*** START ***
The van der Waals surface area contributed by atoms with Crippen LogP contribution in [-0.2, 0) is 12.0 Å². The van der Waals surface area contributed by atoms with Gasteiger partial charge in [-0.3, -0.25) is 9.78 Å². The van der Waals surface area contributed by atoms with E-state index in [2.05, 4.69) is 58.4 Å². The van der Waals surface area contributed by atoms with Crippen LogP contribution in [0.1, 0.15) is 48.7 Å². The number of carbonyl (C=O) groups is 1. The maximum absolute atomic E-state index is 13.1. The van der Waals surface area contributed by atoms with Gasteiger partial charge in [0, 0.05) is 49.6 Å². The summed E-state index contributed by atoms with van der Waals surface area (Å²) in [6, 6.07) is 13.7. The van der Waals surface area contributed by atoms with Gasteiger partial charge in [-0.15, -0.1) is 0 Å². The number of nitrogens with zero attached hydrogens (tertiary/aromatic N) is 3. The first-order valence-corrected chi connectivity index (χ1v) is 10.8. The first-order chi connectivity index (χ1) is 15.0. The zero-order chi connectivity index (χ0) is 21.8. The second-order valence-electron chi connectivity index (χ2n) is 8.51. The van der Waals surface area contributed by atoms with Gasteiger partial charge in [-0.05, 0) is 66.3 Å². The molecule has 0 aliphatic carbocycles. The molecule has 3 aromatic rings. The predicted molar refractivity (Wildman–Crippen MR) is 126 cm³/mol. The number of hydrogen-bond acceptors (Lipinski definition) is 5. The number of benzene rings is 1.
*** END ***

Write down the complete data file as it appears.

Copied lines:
The van der Waals surface area contributed by atoms with Crippen LogP contribution in [-0.2, 0) is 12.0 Å². The van der Waals surface area contributed by atoms with Gasteiger partial charge in [-0.3, -0.25) is 9.78 Å². The van der Waals surface area contributed by atoms with E-state index in [2.05, 4.69) is 58.4 Å². The van der Waals surface area contributed by atoms with Crippen LogP contribution in [0.1, 0.15) is 48.7 Å². The number of carbonyl (C=O) groups is 1. The maximum absolute atomic E-state index is 13.1. The van der Waals surface area contributed by atoms with Gasteiger partial charge in [0, 0.05) is 49.6 Å². The summed E-state index contributed by atoms with van der Waals surface area (Å²) in [6, 6.07) is 13.7. The van der Waals surface area contributed by atoms with Gasteiger partial charge in [-0.15, -0.1) is 0 Å². The number of nitrogens with zero attached hydrogens (tertiary/aromatic N) is 3. The first-order valence-corrected chi connectivity index (χ1v) is 10.8. The first-order chi connectivity index (χ1) is 15.0. The zero-order chi connectivity index (χ0) is 21.8. The second-order valence-electron chi connectivity index (χ2n) is 8.51. The van der Waals surface area contributed by atoms with Gasteiger partial charge in [-0.05, 0) is 66.3 Å². The molecule has 0 aliphatic carbocycles. The molecule has 3 aromatic rings. The predicted molar refractivity (Wildman–Crippen MR) is 126 cm³/mol. The number of hydrogen-bond acceptors (Lipinski definition) is 5. The number of benzene rings is 1.